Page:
“Ain’t no way around it, a white man racial profiling. My hands up, but they shoot me ’til I’m silent, and the man behind him won’t mind it. ”

“Let a nigga live? I’ll be glad when they let us, united we stand, divided we fall. F**k the police and I mean every letter. I promise I’ll never be the victim of a senseless homicide, because I ain’t qualify to bite the bullet. I hope the angels on my side.”

One of the hardest things to accomplish is providing music you can listen to on the way to the club, while reaching the audience who concern themselves with social issues, which unfortunately goes hand in hand with hip hop.

In addition to lyrics that actually make sense, clever punchlines, and quality production is what separates “Still Lost,” from your typical underground hip hop EP is versatility. For those of you who are in tune with social issues, but enjoy a quality sounding hip hop track, We R The Lost has the remedy.

“Still Lost” Rating: 8 out of 10

Stream We R The Lost’s “Still Lost” on Soundcloud or download the EP on iTunes.

Frank Peters, “50 Shades of Frank:” Music Review

Independent hip hop artist, Frank Peters is known for his dreamy interludes and aggressive style of music, describing his sound as “Party Infused with Real Life.”

Frank Peters has opened for artists like Lil Kim, Afroman, and Juicy J, and is considered a rising star. In 2013 he was MTV’s Artist to Watch and VH1’s Artist On The Rise. Peters’ most recent accomplishment is the release of “50 Shades of Frank.”

The EP starts off with none other than a dreamy introduction, with a smooth jazz-like feel. The track “Mr. Frank” reminds you of a late ’80s hip hop song. Here the artist talks about his talents as a rapper, females and sex. At times what Peters says is muffled and hard to understand.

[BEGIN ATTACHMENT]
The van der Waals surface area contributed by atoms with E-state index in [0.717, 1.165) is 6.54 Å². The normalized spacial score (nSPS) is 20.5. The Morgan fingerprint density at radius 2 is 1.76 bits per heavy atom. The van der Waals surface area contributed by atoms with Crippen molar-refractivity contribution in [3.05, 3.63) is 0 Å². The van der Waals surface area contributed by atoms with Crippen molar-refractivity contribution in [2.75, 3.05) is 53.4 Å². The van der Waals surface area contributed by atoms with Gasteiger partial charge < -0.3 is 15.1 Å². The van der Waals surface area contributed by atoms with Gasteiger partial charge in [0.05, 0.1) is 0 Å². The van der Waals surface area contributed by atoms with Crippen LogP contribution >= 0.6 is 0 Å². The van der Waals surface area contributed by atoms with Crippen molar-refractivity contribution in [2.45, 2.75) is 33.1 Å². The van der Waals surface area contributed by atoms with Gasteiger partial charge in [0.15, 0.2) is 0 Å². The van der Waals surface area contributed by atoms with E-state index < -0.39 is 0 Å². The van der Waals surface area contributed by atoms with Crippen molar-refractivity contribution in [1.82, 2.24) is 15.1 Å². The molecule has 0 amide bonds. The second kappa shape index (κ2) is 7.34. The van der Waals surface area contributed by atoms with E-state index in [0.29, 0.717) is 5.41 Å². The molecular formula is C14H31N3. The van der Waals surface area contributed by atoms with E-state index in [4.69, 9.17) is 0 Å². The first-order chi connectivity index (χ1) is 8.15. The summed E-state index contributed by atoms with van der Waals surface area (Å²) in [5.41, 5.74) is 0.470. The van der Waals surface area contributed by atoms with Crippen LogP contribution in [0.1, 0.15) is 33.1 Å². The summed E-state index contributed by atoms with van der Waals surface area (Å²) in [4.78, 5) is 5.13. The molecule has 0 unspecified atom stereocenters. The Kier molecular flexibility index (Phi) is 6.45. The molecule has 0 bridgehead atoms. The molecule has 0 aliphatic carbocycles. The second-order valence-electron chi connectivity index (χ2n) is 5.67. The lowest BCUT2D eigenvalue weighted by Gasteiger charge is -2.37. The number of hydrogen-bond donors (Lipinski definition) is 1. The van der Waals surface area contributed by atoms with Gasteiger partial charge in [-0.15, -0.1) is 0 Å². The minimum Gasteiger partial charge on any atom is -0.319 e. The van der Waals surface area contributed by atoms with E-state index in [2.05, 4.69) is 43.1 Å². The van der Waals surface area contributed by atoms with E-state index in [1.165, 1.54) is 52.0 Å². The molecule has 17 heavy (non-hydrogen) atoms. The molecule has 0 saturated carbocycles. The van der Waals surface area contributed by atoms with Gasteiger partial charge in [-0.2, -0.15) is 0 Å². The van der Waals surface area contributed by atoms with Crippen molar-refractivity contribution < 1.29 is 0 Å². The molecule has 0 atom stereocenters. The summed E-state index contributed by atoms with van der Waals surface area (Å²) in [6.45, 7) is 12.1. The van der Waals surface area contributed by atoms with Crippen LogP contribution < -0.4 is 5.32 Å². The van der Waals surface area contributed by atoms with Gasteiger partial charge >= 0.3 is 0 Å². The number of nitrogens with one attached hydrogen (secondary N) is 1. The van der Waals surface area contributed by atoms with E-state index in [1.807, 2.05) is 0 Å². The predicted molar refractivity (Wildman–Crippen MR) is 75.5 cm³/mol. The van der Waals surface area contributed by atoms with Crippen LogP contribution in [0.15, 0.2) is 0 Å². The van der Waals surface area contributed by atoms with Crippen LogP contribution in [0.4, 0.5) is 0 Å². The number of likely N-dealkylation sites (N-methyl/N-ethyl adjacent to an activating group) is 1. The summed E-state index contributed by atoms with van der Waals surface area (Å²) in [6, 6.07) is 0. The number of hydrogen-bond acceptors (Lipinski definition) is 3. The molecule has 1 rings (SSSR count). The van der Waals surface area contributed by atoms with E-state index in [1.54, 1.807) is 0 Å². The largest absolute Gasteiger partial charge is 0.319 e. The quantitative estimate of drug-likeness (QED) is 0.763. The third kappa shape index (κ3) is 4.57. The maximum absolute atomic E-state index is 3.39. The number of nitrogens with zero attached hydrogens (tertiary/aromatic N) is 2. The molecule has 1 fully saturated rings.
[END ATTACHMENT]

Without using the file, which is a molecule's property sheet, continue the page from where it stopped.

The next song, “Bang” is pretty self explanatory, it talks about again, women and money, interrupted with the occasional gun shot and cash register noise.

“Limo tint on the window, so nobody can see through, has some ass to the gas, toss the burner by the steeple, the way that boy was hit, that boy had a body full of measles. Dots front and back, up and down to his b-hole. You dealing with a nigga with no chill – zero.”

Not sure who would use the word “b-hole” on a song in this day in age, it sounds like he just needed something to rhyme with measles. This song sounds as if it was meant to be a gangster rap track, but by the lyrics it’s hard to take serious.

Though “50 Shades of Frank” consists of 21 tracks there is an interlude after every song, which cuts the count down by half and the interludes almost  identical to one another.

Overall, the EP lacks substance; creativity and a vision are just a couple of components missing. If you plan on taking the typical money, drugs, sex, women and violence route, you also need hard punchlines, all of  which clearly do not exist on “50 Shades of Frank.”

“50 Shades of Frank” Rating: 2 out of 10

Download or stream “50 Shades of Frank” on Soundcloud:

Jelani Lateef, ‘Cold Days and Dark Nights’: Music Review